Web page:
Charity's delight as Hereford's ancient woods and trees are saved
Senior PR officer
The Woodland Trust says it is delighted ancient woods and trees in Hereford have been saved after two controversial road schemes were scrapped.
The decision to scrap Hereford Southern Link Road, which already had planning permission, and the Western Bypass which had been through preferred options stage, means centuries old habitats will no longer be destroyed or damaged.
The southern project was set to destroy much of Grafton Wood and another unnamed wood, and cause indirect damage from disturbance, noise and pollution to the ancient Hayleasow Wood, which is also known as Newton Coppice. A number of ancient and veteran trees were also at risk.
The preferred route for the western bypass would likely have indirectly affected two ancient woods – Hunderton and Rough Coppice - as well as several ancient and veteran trees. The route would also have gone through a road lined with notable lime trees and also through wood pasture known as Belmont Abbey.
Nicole Hillier, campaigner at the Woodland Trust, which submitted formal objections to the local authority, said:
“This is fantastic news for the ancient woods and trees of Hereford, not to mention the flora, fauna and fungi that relies on them for survival.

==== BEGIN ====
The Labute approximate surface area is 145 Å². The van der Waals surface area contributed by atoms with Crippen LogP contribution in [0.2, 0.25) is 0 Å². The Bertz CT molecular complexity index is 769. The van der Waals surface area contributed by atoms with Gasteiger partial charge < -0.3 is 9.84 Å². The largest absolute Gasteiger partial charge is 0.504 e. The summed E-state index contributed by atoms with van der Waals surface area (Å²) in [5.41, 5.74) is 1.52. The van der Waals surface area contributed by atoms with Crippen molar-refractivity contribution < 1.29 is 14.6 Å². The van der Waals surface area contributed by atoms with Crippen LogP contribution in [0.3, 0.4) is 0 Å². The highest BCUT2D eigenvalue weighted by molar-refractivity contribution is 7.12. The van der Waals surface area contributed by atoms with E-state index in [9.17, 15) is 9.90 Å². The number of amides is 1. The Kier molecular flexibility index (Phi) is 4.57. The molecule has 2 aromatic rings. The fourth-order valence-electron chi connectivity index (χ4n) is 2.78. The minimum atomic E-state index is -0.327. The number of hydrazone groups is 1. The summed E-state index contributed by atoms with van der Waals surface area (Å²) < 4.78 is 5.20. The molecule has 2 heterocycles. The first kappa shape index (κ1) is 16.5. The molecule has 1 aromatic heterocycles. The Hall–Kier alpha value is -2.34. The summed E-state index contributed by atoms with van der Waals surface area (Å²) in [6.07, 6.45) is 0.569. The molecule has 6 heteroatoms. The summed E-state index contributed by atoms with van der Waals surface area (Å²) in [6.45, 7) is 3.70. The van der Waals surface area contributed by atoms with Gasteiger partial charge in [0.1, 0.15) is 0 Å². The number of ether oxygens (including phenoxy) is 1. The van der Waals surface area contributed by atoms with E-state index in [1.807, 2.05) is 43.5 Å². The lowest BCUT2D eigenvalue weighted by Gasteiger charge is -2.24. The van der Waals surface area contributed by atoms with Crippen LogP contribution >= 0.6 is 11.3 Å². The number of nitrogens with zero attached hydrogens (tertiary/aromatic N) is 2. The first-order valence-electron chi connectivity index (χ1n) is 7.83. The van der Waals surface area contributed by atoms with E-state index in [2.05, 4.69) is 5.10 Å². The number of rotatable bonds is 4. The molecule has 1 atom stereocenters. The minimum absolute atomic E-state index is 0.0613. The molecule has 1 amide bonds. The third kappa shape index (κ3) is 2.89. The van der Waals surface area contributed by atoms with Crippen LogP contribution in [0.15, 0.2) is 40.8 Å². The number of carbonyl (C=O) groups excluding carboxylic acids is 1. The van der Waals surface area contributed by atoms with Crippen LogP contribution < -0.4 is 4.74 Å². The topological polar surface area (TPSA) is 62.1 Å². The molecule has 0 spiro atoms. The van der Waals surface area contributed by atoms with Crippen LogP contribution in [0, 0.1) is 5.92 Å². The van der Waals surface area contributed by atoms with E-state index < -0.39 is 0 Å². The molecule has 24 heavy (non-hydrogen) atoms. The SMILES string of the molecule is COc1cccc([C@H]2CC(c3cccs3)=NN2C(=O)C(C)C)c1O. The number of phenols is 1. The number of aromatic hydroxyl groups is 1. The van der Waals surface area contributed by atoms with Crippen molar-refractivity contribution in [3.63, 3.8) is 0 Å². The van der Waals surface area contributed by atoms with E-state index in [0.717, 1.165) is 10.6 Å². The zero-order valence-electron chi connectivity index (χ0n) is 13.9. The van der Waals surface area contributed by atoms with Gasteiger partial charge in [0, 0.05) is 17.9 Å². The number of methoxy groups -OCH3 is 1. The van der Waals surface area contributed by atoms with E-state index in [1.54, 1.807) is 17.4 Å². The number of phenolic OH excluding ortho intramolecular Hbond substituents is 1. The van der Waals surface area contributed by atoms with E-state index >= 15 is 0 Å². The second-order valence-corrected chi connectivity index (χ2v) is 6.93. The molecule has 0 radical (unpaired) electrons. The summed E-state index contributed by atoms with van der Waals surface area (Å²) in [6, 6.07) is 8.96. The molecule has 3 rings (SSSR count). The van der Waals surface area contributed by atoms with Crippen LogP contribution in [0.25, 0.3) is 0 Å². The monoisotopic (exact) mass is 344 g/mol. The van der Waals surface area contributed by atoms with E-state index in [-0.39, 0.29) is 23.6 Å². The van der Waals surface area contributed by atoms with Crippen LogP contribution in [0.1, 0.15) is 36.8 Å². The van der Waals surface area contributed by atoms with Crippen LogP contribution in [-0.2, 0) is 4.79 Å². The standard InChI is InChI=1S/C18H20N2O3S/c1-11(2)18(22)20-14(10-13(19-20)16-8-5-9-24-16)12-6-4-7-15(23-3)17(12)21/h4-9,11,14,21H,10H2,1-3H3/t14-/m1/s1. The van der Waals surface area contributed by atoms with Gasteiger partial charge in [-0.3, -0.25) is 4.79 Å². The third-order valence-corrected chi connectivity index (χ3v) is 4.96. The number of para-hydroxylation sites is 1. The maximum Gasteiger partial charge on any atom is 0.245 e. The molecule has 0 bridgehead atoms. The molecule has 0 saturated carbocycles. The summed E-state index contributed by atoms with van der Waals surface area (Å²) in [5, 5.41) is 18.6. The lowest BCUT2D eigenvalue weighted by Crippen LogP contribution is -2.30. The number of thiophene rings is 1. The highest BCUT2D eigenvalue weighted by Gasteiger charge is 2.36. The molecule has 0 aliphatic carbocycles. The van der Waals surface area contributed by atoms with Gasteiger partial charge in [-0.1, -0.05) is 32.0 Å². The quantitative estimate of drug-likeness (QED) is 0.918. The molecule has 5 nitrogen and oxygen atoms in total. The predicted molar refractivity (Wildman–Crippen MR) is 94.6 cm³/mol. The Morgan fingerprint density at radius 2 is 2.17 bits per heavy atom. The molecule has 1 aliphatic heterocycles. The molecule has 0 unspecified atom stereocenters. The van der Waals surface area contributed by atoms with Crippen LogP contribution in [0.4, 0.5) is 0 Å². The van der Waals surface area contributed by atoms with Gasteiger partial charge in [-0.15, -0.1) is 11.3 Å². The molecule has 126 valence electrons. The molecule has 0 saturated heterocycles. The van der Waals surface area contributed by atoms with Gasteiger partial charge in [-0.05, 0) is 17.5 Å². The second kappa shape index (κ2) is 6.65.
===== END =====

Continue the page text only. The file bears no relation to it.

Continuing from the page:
“Ancient woodland is one of our rarest habitats and once it’s gone, it’s gone forever. It accounts for just 2.4% of land in the UK. Ancient woodlands are highly complex ecological communities that have developed over centuries.
“The loss or damage of these centuries-old sites would have been catastrophic for the environment as they could never have been replaced, even with new planting. We are grateful to Herefordshire County Council for their decision and would like to thank all those in the local community who campaigned alongside us for their unwavering determination to save these woods.”
The Trust remains cautious about an eastern bypass that’s on the table under new transport package proposals and will be scrutinising maps to see what impact there will be on ancient woods or ancient and veteran trees.
Notes to editors
For media enquiries please contact Dee Smith in the Woodland Trust press office at firstname.lastname@example.org.
The Woodland Trust is the largest woodland conservation charity in the UK. It has over 500,000 supporters. It wants to see a UK rich in native woods and trees for people and wildlife.
The Trust has three key aims:
- protect ancient woodland which is rare, unique and irreplaceable
- restoration of damaged ancient woodland, bringing precious pieces of our natural history back to life
- plant native trees and woods with the aim of creating resilient landscapes for people and wildlife.
Established in 1972, the Woodland Trust now has over 1,000 sites in its care covering over 29,000 hectares. Access to its woods is free.